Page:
Whenever the spirit from God came upon Saul, David would take his harp and play. Then relief would come to Saul; he would feel better, and the evil spirit would leave him.

So hence the lyric: I heard there was a secret chord that david played before the lord.

David is the author of many of the Bible’s worship songs – Psalms. They often include the word “Hallelujah” which literally means Praise the Lord.

Many have remarked about Cohen’s song’s incredibly melancholic tune and the secret is explained in the words of the first verse where the actual chord progression used in the song is described. Some music commentators have explained that it is the deliberate alternating of major and minor chords which give the song its haunting nature.

Hallelujah
Hallelujah
Hallelujah

Well Your faith was strong but you needed proof
You saw her bathing on the roof
Her beauty and the moonlight overthrew you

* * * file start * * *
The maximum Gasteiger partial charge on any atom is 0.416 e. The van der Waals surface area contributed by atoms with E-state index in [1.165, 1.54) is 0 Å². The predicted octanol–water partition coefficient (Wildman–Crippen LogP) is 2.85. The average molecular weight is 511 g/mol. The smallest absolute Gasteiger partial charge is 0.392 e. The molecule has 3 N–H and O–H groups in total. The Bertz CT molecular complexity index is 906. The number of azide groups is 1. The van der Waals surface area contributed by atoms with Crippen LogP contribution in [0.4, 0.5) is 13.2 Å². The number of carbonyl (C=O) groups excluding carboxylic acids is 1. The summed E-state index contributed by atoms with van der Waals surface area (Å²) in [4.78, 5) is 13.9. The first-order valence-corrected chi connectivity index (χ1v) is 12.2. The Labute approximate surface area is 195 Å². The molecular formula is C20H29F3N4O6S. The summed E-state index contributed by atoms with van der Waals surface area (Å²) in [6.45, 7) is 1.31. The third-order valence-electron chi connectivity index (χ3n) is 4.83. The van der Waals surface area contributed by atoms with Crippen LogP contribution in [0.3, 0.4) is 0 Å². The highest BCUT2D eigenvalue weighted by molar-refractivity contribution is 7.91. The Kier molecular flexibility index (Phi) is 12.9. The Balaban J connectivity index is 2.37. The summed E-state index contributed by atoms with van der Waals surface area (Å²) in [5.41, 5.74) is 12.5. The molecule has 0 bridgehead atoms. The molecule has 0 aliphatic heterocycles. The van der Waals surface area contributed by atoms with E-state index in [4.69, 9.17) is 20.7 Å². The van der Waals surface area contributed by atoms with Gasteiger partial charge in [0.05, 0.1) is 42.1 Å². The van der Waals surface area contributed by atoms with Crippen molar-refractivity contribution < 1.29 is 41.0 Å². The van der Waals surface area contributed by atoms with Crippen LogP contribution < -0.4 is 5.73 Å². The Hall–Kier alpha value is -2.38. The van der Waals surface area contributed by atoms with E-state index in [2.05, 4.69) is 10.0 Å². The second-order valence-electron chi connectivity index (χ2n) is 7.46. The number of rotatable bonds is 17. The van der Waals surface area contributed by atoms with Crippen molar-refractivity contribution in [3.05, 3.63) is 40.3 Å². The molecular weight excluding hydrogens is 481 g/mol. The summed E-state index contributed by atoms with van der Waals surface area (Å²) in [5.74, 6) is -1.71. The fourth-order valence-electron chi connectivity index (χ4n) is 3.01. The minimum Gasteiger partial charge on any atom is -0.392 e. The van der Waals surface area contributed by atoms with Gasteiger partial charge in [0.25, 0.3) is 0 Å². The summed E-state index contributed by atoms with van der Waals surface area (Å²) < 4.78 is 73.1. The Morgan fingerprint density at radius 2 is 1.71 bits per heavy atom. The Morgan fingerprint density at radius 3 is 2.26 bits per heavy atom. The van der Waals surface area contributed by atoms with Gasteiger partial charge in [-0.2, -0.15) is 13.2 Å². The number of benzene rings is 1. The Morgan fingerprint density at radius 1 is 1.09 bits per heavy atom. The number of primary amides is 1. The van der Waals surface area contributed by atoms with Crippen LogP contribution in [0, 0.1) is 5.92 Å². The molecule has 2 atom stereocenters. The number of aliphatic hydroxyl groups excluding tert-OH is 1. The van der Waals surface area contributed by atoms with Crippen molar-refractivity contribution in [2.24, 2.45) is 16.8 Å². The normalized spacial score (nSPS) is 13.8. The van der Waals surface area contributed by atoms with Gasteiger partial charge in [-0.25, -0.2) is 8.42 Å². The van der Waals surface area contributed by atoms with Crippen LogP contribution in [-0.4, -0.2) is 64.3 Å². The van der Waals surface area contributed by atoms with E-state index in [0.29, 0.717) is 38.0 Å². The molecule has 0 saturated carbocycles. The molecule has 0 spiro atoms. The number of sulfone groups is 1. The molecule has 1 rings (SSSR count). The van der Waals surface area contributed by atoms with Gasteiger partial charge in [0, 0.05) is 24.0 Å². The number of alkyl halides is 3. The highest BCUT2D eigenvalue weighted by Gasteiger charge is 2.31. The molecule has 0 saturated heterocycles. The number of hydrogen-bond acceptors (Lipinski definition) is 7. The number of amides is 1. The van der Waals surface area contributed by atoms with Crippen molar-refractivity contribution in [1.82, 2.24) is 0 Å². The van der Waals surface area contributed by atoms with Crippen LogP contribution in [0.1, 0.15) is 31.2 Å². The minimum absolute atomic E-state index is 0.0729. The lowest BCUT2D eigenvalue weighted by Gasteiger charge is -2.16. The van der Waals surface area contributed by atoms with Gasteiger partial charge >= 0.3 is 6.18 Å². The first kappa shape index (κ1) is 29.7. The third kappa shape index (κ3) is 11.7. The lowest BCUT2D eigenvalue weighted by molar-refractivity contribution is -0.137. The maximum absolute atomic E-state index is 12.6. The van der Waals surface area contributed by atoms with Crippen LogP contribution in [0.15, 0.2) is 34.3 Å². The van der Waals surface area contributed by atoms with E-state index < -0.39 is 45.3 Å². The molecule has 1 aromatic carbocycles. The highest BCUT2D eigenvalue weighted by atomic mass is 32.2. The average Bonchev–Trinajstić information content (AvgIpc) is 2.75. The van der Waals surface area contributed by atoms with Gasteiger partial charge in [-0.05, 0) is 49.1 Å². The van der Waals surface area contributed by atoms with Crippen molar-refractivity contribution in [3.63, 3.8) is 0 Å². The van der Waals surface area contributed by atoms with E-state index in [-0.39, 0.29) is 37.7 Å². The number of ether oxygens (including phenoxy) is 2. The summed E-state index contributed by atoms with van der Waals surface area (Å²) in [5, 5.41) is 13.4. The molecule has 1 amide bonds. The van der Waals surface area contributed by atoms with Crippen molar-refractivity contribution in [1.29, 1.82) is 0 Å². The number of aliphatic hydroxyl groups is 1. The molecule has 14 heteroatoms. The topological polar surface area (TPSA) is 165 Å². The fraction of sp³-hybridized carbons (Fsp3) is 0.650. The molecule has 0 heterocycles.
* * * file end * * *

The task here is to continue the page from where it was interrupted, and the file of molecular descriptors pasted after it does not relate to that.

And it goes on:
she tied you to her kitchen chair
And she broke your throne and she cut your hair
And from your lips she drew the Hallelujah
Hallelujah
Hallelujah

Hallelujah
Hallelujah

Now the song merges two other Old Testament stories. The woman bathing on the roof is ofcourse Bathsheba with whom King David committed adultery and then had her husband Uriah murdered. So King David betrays one of his citizens and his God. But then the song seems to switch to a reference to Samson who was God’s chosen rescuer of his people (hundreds of years before King David). Samson had super human strength but the secret to his strength was a vow to keep his Nazarite promises – not to drink alcohol and not to have his hair cut. Samson uses his immense strength for his own ends and disobeys God on many an occassion. Meanwhile Samson’s girlfriend is approached by her compatriots who were tired of being defeated by Samson to find out his secret so that they can disempower him. She does discover Samson’s secret and betrays him to her people and they tie him up, cut his hair, gouge out his eyes and take him into custody. But in his weakness, Samson does cry out a prayer to God and asks for one last chance to be God’s rescuer and he is given one last victory over his enemies which results in his own death.